France said it would defend jobs and its national interest as it met suitors for engineering group Alstom on Monday, suggesting Germany's Siemens may have an edge over U.S. giant General Electric.
President Francois Hollande held talks with GE boss Jeff Immelt on Monday morning and was due to sit down later in the afternoon with Siemens CEO Joe Kaeser to discuss the fate of Alstom, the maker of the country's prestigious TGV high-speed trains and turbines for power plants.
"We won't let Alstom sell this national champion behind the back of its shareholders, its employees and the French government," Economy Minister Arnaud Montebourg wrote on his official Twitter account before the meetings started, accusing Alstom's CEO Patrick Kron of "a breach of national ethics".
Alstom, which is suffering from big debts and falling demand, was bailed out by the French government in 2004 but now needs help again. Smaller than its rivals, it was hit the hardest by a slump in orders for power equipment since the 2008 economic downturn depressed electricity prices.
Monday's meetings follow a weekend of drama when Alstom's German rival Siemens proposed a swap of power and rail assets to counter a potential Alstom-GE energy tie-up - which Montebourg said would create "two European and global champions."
Berlin weighed in on Monday morning, saying an Alstom-Siemens deal would be "a great opportunity" for Franco-German cooperation.
After GE CEO Immelt emerged from talks at the presidential palace late on Monday morning the company issued a statement saying: "The dialogue was open, friendly and productive."
It added: "It was important to hear in person President Hollande's perspective and to discuss our plans... We understand and value his perspective, and we are committed to work together."
A source with knowledge of the meeting said Hollande was looking closely at jobs, the nation's energy independence, and the location of activities both in power and rail. The source added GE had offered some solutions to these concerns but that there was still a lot of work to do.
Montebourg said before the meeting with GE that France would oppose any deal it considered unsuitable. But the minister - who has threatened in the past to nationalise assets belonging to steelmaker ArcelorMittal - stopped short of suggesting the state would do the same for Alstom.
"It's too early to raise that question," he said.
Hollande will meet Siemens' Kaeser in the evening, at 1600 GMT, then at 1715 GMT hold talks with Martin Bouygues, the billionaire chairman of family conglomerate Bouygues that is Alstom's largest shareholder with a 29.4 percent stake.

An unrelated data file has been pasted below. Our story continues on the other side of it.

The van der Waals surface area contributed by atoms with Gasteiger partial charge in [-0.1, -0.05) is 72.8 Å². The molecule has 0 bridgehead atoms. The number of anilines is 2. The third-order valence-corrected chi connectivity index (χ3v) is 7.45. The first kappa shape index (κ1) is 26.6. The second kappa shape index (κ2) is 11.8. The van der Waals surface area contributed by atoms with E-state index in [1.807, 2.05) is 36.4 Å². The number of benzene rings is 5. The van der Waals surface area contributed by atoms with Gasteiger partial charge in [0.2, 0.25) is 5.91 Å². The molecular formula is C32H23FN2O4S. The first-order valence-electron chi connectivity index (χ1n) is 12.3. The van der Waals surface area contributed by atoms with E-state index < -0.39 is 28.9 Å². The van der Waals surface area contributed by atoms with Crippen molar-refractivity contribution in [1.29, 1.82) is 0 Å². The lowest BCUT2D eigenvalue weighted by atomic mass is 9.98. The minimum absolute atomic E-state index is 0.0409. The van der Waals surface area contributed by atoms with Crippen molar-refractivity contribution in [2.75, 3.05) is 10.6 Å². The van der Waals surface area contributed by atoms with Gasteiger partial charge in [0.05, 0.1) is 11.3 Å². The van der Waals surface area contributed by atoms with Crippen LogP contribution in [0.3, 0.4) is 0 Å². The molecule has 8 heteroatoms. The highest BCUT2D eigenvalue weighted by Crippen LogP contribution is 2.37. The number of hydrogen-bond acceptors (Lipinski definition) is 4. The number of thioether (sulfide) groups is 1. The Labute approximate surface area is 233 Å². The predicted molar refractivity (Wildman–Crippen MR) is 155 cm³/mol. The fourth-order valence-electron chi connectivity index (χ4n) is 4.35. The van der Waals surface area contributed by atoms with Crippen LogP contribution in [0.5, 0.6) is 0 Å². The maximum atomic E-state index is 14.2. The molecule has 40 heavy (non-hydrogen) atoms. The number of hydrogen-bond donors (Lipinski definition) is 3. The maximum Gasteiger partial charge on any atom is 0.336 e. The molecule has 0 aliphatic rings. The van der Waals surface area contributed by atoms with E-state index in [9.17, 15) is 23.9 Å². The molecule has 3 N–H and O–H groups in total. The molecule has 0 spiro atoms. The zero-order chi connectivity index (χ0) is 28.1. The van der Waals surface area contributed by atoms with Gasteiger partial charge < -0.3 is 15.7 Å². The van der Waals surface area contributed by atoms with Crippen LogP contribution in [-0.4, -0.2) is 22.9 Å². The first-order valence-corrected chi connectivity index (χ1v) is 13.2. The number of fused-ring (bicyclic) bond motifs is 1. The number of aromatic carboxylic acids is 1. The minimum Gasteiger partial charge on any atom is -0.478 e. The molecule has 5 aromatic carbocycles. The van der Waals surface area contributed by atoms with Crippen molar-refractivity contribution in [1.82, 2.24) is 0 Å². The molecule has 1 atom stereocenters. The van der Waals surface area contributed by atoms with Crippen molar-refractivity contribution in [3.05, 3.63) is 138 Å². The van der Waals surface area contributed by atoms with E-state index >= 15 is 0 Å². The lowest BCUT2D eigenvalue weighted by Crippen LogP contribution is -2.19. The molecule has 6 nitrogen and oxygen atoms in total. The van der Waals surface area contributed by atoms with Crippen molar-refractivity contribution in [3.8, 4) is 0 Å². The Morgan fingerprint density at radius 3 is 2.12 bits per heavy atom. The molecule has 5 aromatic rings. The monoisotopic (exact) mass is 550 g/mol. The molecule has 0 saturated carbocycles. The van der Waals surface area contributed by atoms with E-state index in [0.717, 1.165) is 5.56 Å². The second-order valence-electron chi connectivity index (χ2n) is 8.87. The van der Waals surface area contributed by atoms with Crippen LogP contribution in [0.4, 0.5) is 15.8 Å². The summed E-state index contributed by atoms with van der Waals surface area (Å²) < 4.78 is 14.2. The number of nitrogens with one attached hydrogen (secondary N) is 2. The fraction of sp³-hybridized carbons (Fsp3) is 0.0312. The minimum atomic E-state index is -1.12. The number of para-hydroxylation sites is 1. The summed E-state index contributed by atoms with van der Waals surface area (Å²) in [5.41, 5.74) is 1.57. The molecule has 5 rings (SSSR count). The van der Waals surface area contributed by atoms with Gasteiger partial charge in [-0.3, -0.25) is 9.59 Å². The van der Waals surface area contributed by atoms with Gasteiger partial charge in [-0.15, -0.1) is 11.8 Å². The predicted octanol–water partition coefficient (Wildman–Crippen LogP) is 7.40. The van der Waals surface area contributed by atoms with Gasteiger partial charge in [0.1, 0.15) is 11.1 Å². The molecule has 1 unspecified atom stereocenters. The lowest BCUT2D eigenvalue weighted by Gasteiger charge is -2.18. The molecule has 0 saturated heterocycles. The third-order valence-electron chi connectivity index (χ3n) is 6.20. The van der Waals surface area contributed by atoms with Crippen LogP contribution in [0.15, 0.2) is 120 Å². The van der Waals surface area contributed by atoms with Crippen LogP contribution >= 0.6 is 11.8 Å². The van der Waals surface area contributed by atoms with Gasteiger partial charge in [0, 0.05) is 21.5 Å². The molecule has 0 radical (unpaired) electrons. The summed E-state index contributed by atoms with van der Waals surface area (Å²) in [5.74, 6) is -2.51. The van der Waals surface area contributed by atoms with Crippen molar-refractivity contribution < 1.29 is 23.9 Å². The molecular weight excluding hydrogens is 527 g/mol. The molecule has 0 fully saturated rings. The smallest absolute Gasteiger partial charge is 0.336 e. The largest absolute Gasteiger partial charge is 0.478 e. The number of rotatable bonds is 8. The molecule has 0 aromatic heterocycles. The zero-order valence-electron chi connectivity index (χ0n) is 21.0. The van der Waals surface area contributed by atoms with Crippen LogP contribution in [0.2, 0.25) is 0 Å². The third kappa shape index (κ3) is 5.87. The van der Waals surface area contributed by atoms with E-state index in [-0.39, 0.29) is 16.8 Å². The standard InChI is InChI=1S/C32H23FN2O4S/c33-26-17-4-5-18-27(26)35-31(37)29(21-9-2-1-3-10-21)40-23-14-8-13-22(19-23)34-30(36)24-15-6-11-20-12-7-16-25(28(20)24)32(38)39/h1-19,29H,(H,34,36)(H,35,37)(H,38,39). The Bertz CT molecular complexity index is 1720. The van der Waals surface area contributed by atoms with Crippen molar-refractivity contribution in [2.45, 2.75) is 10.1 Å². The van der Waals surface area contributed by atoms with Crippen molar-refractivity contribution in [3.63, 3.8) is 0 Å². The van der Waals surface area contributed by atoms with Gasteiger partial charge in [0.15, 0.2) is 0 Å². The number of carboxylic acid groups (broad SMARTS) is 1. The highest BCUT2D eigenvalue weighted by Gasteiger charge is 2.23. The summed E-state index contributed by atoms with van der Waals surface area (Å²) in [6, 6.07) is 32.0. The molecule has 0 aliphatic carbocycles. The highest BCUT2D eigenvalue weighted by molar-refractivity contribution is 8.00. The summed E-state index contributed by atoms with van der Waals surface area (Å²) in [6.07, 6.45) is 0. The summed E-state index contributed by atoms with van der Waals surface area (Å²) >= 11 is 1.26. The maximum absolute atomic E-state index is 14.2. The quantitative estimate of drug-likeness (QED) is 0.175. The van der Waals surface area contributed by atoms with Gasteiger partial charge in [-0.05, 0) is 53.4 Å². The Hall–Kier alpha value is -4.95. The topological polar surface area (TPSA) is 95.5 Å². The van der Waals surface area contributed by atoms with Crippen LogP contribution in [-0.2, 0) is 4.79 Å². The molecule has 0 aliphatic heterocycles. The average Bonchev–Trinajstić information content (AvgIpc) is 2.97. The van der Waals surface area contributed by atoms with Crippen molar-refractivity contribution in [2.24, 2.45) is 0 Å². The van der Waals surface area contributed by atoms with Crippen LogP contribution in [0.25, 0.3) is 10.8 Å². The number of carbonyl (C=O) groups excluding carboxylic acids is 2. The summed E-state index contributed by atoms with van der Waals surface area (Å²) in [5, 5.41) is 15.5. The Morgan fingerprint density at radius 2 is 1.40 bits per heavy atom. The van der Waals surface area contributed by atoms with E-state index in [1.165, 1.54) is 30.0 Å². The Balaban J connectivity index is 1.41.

Immelt arrived in Paris during the weekend, aiming to hammer out a $13 billion deal to buy Alstom's power turbines business. News of talks between the two surfaced last week and sources with knowledge of them say they have been going on for months and are very advanced.
Analysts see sense in an Alstom-GE tie-up. GE is relatively weak in turbines for nuclear and coal power generation, where Alstom is strong; its established base of power installations generated 70 percent of its global revenue in the last year. A deal would also enable GE to expand into offshore wind power and grid technology.
Such a beefed-up GE would be a tough competitor for Siemens - hence its counter-attack, say industry sources.
Citi analysts estimate that combined with Alstom, Siemens could have 50 percent of the world's installed power capacity, well ahead of GE, which currently has around 25-28 percent.
Germany's Siemens, like Alstom, makes high-speed trains and other rolling stock as well as power station turbines, and is reportedly proposing an asset swap that would make Alstom a more significant rail transport player while enhancing its own turbines and power grid equipment business.
However, industry sources and analysts say that a deal with Siemens - an option floated a decade ago but rejected by both Alstom's CEO Kron and then-president Nicolas Sarkozy - could bring more overlap and antitrust issues than a deal with GE.
Alstom's unions warned a Siemens tie-up implied big layoffs at both companies due to heavy overlap. Alstom employs 18,000 people in France, about 20 percent of its total workforce, against GE's 10,000 French workers and Siemens' 7,000.
"Why not a Franco-French solution? Can't the French state intervene directly by partly taking over the stake Bouygues holds?" Alstom's moderate CFE-CGC union said in a statement.
Labour Minister Francois Rebsamen, asked if nationalisation remained an option, told France Inter radio: "I think nothing is out of the question at the moment."
GE has declined to comment apart from Monday's brief statement. So has Bouygues, only saying it supports Alstom's strategy. Siemens said on Sunday it had written to Alstom about strategic opportunities but also did not go into detail.
Alstom said in a statement on Sunday it would ask for a suspension of its shares until Wednesday while it considers its options.
Alstom shares, which had slumped earlier this month to a near nine-year low, jumped at the end of last week to reach their highest in five months.
Copyright: Thomson Reuters 2014